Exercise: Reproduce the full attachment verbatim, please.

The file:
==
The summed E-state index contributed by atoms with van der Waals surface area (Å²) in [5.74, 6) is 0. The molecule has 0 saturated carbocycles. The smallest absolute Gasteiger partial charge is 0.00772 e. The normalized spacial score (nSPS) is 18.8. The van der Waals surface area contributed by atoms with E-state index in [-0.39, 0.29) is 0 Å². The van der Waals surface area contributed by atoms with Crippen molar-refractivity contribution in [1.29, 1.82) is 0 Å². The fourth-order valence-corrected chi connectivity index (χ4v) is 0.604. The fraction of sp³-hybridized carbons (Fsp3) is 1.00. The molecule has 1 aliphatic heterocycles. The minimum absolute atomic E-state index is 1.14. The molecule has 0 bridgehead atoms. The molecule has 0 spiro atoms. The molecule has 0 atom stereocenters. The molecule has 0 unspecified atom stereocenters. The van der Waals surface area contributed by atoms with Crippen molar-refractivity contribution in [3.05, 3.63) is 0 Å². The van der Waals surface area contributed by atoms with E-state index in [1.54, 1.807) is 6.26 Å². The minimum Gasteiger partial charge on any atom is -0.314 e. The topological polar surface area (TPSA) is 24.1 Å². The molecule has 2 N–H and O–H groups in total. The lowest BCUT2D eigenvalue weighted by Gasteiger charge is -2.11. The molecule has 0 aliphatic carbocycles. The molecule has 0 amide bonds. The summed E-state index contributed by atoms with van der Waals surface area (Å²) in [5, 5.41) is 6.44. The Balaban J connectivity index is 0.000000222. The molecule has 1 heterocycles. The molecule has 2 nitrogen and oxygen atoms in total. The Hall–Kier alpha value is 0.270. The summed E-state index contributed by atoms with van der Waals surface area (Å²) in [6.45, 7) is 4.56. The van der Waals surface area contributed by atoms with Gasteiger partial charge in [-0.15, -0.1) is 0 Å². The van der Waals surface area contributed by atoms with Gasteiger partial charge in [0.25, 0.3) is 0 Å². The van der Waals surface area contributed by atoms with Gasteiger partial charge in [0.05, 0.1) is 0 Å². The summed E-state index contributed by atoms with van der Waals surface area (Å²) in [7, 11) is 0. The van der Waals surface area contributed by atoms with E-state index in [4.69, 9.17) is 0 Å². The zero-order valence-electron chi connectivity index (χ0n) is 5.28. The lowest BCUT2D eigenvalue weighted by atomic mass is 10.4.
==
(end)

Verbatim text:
The summed E-state index contributed by atoms with van der Waals surface area (Å²) in [5.74, 6) is 0. The molecule has 0 saturated carbocycles. The smallest absolute Gasteiger partial charge is 0.00772 e. The normalized spacial score (nSPS) is 18.8. The van der Waals surface area contributed by atoms with E-state index in [-0.39, 0.29) is 0 Å². The van der Waals surface area contributed by atoms with Crippen molar-refractivity contribution in [1.29, 1.82) is 0 Å². The fourth-order valence-corrected chi connectivity index (χ4v) is 0.604. The fraction of sp³-hybridized carbons (Fsp3) is 1.00. The molecule has 1 aliphatic heterocycles. The minimum absolute atomic E-state index is 1.14. The molecule has 0 bridgehead atoms. The molecule has 0 spiro atoms. The molecule has 0 atom stereocenters. The molecule has 0 unspecified atom stereocenters. The van der Waals surface area contributed by atoms with Crippen molar-refractivity contribution in [3.05, 3.63) is 0 Å². The van der Waals surface area contributed by atoms with E-state index in [1.54, 1.807) is 6.26 Å². The minimum Gasteiger partial charge on any atom is -0.314 e. The topological polar surface area (TPSA) is 24.1 Å². The molecule has 2 N–H and O–H groups in total. The lowest BCUT2D eigenvalue weighted by Gasteiger charge is -2.11. The molecule has 0 aliphatic carbocycles. The molecule has 0 amide bonds. The summed E-state index contributed by atoms with van der Waals surface area (Å²) in [5, 5.41) is 6.44. The Balaban J connectivity index is 0.000000222. The molecule has 1 heterocycles. The molecule has 2 nitrogen and oxygen atoms in total. The Hall–Kier alpha value is 0.270. The summed E-state index contributed by atoms with van der Waals surface area (Å²) in [6.45, 7) is 4.56. The van der Waals surface area contributed by atoms with Gasteiger partial charge in [-0.15, -0.1) is 0 Å². The van der Waals surface area contributed by atoms with Gasteiger partial charge in [0.25, 0.3) is 0 Å². The van der Waals surface area contributed by atoms with Gasteiger partial charge in [0.05, 0.1) is 0 Å². The summed E-state index contributed by atoms with van der Waals surface area (Å²) in [7, 11) is 0. The van der Waals surface area contributed by atoms with E-state index in [4.69, 9.17) is 0 Å². The zero-order valence-electron chi connectivity index (χ0n) is 5.28. The lowest BCUT2D eigenvalue weighted by atomic mass is 10.4.